A Whisky Flight to the land of malt


Just a month ago, the hot topic of conversation in the city was about alcohol prohibition. Traditionally, consumption of alcohol has been viewed askance for obvious reasons. Which is surprising because there's more to alcohol than just the buzz surrounding it.

Stars of the evening


Sandeep Arora

Whisky connoisseur Sandeep Arora took a group of us through the nuances of whisky appreciation at the Flying Elephant, Park Hyatt Chennai. The object of the exercise was to explore the romance of whisky, appreciate the complex flavours contained within the bottle, taste and identify its distinguishing notes and finally to discover the kind of food it could be best paired with. That was indeed a challenge for a non-whisky drinker.

When barley is steeped in water, it germinates, converting the starches to sugars. The malt is then dried, ground coarsely and mixed with water and left to ferment and subsequently distilled into whisky. At this point, whisky is colourless. Placed in oak casks to mature for years, it takes on its typical amber hue. Only whisky made from malted barley, distilled at one distillery and only in one batch can be labelled single malt.

Mediterranean breads; hummus

Dalwhinnie

The masterclass started with a dram of 15 year old Dalwhinnie Highland in our glasses. We were taught to look out for the 3 key features of a fine whisky - appearance, the nose and taste. Dalwhinnie, distilled in the highest distillery in Scotland is light gold coloured and rated 95/100. Twirling the glass revealed the legs, an indication of viscosity. Sandeep showed us how to swirl the contents of the glass around and smell the vapours. It smelt of apples and pears, a hint of flowers and honey. Taste revealed more honeyed notes and smokiness. The addition of a cube of ice made the flavours more palatable and at the finish, there was a bit of heat. With it, we were served a basket of Mediterranean breads like pita, lavash and focaccia and a variety of hummus that did not detract from the tasting notes of the malt.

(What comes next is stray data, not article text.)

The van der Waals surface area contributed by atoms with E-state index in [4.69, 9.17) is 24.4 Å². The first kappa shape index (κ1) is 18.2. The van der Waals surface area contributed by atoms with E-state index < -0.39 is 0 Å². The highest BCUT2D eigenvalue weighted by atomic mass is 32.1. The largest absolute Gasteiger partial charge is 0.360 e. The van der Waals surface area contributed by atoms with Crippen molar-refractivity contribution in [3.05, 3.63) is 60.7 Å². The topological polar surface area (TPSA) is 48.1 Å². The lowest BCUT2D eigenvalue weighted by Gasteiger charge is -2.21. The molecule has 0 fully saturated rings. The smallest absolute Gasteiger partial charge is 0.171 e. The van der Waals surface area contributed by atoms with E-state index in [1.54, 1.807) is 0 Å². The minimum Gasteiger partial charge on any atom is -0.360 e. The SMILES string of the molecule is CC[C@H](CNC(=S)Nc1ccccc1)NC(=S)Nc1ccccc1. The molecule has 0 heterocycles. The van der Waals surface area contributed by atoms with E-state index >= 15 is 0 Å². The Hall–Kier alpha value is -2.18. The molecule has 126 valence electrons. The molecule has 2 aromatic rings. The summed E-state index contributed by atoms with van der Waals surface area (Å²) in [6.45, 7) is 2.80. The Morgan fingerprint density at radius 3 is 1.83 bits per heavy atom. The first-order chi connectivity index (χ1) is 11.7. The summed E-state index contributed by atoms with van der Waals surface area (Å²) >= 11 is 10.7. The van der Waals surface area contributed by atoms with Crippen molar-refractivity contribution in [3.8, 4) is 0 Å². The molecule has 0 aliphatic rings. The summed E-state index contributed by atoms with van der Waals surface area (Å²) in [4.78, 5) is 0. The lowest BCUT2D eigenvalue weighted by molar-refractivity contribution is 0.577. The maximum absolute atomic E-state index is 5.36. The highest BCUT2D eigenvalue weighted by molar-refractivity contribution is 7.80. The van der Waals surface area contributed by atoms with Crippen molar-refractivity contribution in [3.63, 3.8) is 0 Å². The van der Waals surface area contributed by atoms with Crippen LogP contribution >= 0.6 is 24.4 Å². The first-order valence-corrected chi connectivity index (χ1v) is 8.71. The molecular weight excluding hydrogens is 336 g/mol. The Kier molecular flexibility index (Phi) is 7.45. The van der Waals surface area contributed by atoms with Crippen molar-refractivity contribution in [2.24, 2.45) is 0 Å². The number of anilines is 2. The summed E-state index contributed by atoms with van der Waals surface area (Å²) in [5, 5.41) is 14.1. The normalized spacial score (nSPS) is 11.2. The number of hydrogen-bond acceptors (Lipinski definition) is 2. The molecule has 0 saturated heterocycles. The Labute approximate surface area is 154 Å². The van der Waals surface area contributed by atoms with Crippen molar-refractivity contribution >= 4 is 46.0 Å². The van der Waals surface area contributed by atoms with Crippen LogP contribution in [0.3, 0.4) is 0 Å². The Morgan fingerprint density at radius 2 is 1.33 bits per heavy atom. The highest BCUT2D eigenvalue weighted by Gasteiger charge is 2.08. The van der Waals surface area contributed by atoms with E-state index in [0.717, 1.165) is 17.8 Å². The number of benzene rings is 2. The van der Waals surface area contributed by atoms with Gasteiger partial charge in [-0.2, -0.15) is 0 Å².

The second whisky was a 10 year old Talisker. Made in the Isle of Skye, it was a beautiful gold colour and had seaweed and smoke on the nose. It tasted peaty, peppery, salty and had the unmistakable flavour of iodine. Adding a cube of ice broke up the flavours and it left a tingling finish on the palate. Two foods that worked well with it were corn and mangoes! Grilled scampi and shish tawak were also good partners. The robustness of the malt went well with the umami taste of the former while the peppery notes of the whisky balanced the richness of the latter.

Tasting the Talisker

Shish tawak
                                                                                                                                         
Grilled corn 

Grilled scampi


Lagavulin 16 is an Islay single malt, a pungent fellow, full flavoured, intensely peaty, smoky and thick. I found it strident and more peppery than Talisker. Once again, the ice cube mellowed down the flavours and even though it was still intense, there were notes of caramel, dried fruit and vanilla along with pepper that nudged their way out. Obviously this one is a coveted brand and an acquired taste.

A tomato-topped bruschetta was paired with it though I preferred the pairing of baked potatoes topped with cheese. For me, the cheese gave a better finish to the malt and rounded off the intenseness.
Bruschetta; baked potatoes
Salted caramel profiterole; whisky chocolate dome; white chocolate whisky praline; soft serve with berries

Of the four desserts, the chocolate-based ones had whisky in them. Pairing whisky with food is, after all, all about harmony. And harmonious endings.

Disclaimer: all opinions mentioned here are my own and need not agree with those of others.

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